Wildfire convection may have contributed to a flood advisory

North of Miami

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Smoke and flood advisory

There is a discussion on Twitter about to what extent, if any, fire-induced convection and smoke from a wildfire northwest of Miami contributed to downstream precipitation and a flood advisory north of the city. While it happened on April 1, I don’t see any indication that it is a joke.

There is a possibility that outflow from a nearby thunderstorm interacted with the convection and smoke from the wildfire to intensify the effects.

The thread was started by Philipe Papin, a meteorologist with the NWS National Hurricane Center.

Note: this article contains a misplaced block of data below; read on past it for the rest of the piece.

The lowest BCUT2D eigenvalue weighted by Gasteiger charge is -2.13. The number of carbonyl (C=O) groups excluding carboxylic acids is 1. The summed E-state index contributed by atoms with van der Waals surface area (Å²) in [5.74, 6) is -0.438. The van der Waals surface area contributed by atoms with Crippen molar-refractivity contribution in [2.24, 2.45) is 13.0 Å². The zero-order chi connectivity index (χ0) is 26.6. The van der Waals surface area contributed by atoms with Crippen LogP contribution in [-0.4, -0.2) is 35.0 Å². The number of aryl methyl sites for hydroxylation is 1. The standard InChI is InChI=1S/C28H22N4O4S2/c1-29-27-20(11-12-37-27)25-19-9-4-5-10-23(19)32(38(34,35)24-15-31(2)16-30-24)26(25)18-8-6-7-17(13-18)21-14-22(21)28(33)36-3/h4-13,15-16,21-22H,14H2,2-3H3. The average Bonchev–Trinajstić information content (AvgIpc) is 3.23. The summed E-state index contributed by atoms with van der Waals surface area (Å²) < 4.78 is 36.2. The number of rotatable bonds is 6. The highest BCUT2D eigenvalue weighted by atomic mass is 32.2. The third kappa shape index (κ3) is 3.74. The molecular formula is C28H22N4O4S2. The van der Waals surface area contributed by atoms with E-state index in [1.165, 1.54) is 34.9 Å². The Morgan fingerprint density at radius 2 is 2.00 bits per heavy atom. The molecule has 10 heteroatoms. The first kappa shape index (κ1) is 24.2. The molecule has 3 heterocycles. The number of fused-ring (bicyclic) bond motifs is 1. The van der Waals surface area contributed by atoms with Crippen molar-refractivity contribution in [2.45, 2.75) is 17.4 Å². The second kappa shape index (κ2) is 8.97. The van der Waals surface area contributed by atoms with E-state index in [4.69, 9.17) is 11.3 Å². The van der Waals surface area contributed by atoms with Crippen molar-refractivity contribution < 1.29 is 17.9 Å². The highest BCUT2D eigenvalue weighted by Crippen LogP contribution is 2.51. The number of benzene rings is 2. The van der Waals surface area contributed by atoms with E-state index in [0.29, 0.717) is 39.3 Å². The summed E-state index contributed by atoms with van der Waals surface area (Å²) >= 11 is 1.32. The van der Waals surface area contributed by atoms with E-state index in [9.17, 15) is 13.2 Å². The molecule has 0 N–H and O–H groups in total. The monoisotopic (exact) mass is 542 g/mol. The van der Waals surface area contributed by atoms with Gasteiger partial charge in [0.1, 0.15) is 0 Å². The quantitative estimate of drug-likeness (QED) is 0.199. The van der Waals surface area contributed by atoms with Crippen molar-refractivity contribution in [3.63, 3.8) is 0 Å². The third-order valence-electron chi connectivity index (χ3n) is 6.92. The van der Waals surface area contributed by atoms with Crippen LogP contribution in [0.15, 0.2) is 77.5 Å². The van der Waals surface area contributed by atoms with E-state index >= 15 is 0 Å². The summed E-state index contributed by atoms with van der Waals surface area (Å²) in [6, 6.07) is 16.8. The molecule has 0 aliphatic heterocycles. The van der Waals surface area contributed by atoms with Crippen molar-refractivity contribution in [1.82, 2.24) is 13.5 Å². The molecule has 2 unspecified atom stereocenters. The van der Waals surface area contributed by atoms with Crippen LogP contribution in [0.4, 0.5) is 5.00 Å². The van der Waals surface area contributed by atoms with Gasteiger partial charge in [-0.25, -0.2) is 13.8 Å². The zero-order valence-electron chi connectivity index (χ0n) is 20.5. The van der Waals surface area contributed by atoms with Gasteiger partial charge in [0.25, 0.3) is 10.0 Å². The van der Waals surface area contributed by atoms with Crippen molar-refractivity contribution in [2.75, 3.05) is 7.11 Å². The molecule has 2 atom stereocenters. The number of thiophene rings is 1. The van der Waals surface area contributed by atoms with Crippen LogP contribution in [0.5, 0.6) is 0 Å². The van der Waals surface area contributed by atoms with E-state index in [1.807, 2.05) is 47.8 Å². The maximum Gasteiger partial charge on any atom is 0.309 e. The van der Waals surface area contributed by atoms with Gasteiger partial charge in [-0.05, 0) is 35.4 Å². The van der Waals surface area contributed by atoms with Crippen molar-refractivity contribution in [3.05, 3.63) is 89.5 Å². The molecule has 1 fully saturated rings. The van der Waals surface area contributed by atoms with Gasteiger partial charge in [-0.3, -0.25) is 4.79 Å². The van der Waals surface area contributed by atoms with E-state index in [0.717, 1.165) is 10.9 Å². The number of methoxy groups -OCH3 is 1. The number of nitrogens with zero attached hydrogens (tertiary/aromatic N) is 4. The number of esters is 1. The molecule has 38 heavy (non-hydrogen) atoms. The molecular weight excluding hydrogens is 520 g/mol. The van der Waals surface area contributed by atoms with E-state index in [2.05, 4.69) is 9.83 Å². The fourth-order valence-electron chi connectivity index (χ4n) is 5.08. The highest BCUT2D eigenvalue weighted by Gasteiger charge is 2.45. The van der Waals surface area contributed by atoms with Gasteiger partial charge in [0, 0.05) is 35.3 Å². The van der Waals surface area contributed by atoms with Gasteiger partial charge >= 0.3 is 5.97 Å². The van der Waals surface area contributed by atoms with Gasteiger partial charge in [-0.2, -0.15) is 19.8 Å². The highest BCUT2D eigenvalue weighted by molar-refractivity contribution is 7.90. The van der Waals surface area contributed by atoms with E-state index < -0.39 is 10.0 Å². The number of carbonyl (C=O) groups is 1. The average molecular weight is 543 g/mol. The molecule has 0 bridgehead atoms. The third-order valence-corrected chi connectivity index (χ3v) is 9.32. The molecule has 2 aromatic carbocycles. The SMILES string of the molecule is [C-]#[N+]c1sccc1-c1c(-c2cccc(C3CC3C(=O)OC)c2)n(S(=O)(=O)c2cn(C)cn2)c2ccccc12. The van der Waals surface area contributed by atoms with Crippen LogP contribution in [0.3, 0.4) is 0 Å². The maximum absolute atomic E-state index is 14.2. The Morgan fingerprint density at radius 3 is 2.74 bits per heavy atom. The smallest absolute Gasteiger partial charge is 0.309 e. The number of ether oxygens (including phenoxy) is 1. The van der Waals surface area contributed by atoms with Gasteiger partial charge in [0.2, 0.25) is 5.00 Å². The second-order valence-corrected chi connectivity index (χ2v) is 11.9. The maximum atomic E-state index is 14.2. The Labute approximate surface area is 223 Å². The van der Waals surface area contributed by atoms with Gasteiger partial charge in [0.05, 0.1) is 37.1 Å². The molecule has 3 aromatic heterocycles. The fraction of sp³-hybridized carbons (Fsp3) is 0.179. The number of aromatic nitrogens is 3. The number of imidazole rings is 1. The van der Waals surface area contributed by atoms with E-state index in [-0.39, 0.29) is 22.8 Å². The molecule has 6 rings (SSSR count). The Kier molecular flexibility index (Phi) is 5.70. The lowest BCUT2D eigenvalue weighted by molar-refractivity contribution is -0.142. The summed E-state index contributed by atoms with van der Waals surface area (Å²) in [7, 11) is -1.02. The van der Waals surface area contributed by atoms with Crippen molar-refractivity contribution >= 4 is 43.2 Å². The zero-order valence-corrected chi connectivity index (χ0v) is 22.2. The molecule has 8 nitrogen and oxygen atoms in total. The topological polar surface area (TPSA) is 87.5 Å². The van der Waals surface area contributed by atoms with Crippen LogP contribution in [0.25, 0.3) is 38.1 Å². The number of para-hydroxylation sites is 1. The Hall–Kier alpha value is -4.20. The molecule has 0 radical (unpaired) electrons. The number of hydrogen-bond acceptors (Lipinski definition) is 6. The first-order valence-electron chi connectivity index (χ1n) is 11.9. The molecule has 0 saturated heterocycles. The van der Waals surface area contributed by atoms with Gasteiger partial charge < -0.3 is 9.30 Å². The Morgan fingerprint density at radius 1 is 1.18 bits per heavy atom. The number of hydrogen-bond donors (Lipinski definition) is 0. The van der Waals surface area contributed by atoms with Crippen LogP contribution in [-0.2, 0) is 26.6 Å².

One of the fires in that general area is the 12,000-acre L 30 Fire which has been burning since at least March 28.

Wildfires in the Miami area, April 1-2, 2022
Wildfires in the Miami area, April 1-2, 2022.

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Author: Bill Gabbert

After working full time in wildland fire for 33 years, he continues to learn, and strives to be a Student of Fire.

2 thoughts on “Wildfire convection may have contributed to a flood advisory”

  1. Yeh, nobody should be rocking a damn shelter that was made 16 years ago in the first place!!!!!

  2. Given the combination of phenomena, it would be interesting to know approximately how much convection contributed to the amount/rate/period of precipitation.

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